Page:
President Nixon cancelled Apollo in 1970, shortly before the flight of Apollo 13. He had campaigned as a fiscal conservative, devoted to balanced budgets, and Apollo made for a high-profile budget reduction. Apollo had only briefly found majority public support, for a few months around the Apollo 11 landing, and after that its public standing plunged. Less than half of all voting Americans thought Apollo was worth their money, presaging a long-standing political problem for space advocates. Americans often have grand space dreams, but aren’t willing to pay for them. Nixon saw a great deal of political risk in continuing Apollo, and little in killing it.

It took another 2 years, and, as Tom Heppenheimer has pointed out, a deepening aerospace industry recession, before Nixon approved Apollo’s replacement, the Space Shuttle. It was, quite famously, a Shuttle-to-Nowhere, because Nixon didn’t approve the companion space station. In fact, the Shuttle he approved was a politically compromised vehicle.  It was not the highest performance Shuttle concept; it also wasn’t the lowest operating cost Shuttle concept. It was the lowest development cost concept—in other words, Nixon accepted higher operating costs, knowing his own administration wouldn’t be the one paying those costs.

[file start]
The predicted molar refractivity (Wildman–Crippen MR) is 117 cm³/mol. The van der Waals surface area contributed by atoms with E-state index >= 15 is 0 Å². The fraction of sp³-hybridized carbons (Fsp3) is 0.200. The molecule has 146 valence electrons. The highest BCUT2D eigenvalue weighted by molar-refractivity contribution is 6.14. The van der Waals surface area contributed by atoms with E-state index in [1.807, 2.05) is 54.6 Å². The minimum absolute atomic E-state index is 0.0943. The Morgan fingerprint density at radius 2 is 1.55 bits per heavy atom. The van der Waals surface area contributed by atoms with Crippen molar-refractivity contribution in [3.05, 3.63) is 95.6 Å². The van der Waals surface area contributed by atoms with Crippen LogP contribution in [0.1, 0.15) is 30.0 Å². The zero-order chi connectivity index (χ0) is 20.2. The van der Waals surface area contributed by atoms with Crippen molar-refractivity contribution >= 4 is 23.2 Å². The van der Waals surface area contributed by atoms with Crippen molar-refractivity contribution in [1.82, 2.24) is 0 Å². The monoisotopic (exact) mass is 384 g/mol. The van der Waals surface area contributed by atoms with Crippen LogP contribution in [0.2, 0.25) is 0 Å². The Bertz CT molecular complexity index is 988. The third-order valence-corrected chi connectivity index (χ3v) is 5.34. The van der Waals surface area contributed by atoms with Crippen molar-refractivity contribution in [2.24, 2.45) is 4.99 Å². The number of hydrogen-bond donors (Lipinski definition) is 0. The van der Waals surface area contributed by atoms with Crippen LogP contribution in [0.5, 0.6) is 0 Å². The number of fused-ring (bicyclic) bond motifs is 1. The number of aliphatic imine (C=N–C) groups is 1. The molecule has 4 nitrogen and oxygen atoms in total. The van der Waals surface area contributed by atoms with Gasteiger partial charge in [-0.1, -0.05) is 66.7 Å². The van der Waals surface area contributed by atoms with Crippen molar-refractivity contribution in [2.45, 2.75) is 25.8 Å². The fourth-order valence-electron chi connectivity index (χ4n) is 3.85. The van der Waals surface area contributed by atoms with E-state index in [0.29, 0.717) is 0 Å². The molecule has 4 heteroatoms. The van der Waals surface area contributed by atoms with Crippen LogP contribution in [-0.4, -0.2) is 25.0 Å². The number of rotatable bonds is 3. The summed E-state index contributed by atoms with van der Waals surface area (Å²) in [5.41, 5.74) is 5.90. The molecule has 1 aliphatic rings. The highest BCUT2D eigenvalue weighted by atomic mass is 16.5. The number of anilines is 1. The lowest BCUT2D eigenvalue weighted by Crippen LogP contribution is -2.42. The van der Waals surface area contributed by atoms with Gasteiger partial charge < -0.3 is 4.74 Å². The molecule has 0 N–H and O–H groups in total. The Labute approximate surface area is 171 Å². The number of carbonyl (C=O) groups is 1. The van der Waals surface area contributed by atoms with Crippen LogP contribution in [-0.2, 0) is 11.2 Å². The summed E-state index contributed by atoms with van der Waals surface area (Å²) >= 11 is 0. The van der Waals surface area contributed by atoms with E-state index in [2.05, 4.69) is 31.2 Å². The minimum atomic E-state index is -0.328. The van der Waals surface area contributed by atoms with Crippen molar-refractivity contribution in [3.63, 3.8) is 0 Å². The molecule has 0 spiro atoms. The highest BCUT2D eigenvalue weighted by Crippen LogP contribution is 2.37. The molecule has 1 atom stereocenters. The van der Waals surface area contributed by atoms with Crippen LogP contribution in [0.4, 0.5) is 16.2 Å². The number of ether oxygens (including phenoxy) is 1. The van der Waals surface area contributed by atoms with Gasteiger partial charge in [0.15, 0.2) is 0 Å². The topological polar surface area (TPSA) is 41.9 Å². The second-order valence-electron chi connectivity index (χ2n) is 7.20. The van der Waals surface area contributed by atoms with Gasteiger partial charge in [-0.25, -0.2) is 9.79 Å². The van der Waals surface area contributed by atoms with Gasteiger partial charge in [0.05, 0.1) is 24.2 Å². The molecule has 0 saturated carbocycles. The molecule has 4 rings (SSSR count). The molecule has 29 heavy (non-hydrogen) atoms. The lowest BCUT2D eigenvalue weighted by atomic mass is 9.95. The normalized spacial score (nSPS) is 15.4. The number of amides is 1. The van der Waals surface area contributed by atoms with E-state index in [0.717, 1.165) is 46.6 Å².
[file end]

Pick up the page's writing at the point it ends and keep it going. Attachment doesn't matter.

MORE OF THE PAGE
The Shuttle first flew in 1981. The first administration to decide to replace the Shuttle was Reagan’s. By 1984, it was already clear that the Shuttle’s high operating cost and unreliability was undermining that administration’s own space fantasies.   Reagan sold America on “strategic defense” from space—“Star Wars.” As both I and Andrew Butrica have already written, the Shuttle’s inability to deliver low cost space access set the Reagan administration off in search of cheaper launchers. The National Aerospace Plane was one of those proposed replacements. Sold at a $3 billion price tag, its cost estimate ballooned over $30 billion before it was cancelled.

But the effort to replace the Shuttle continued. The George H. W. Bush administration embarked on the “National Launch System” development, cancelled in the Clinton administration. The Clinton administration fixed on a program called “Orbital Space Plane,” cancelled early in the George W. Bush administration. And, of course, the George W. Bush administration set out on the Constellation program to return to the Moon.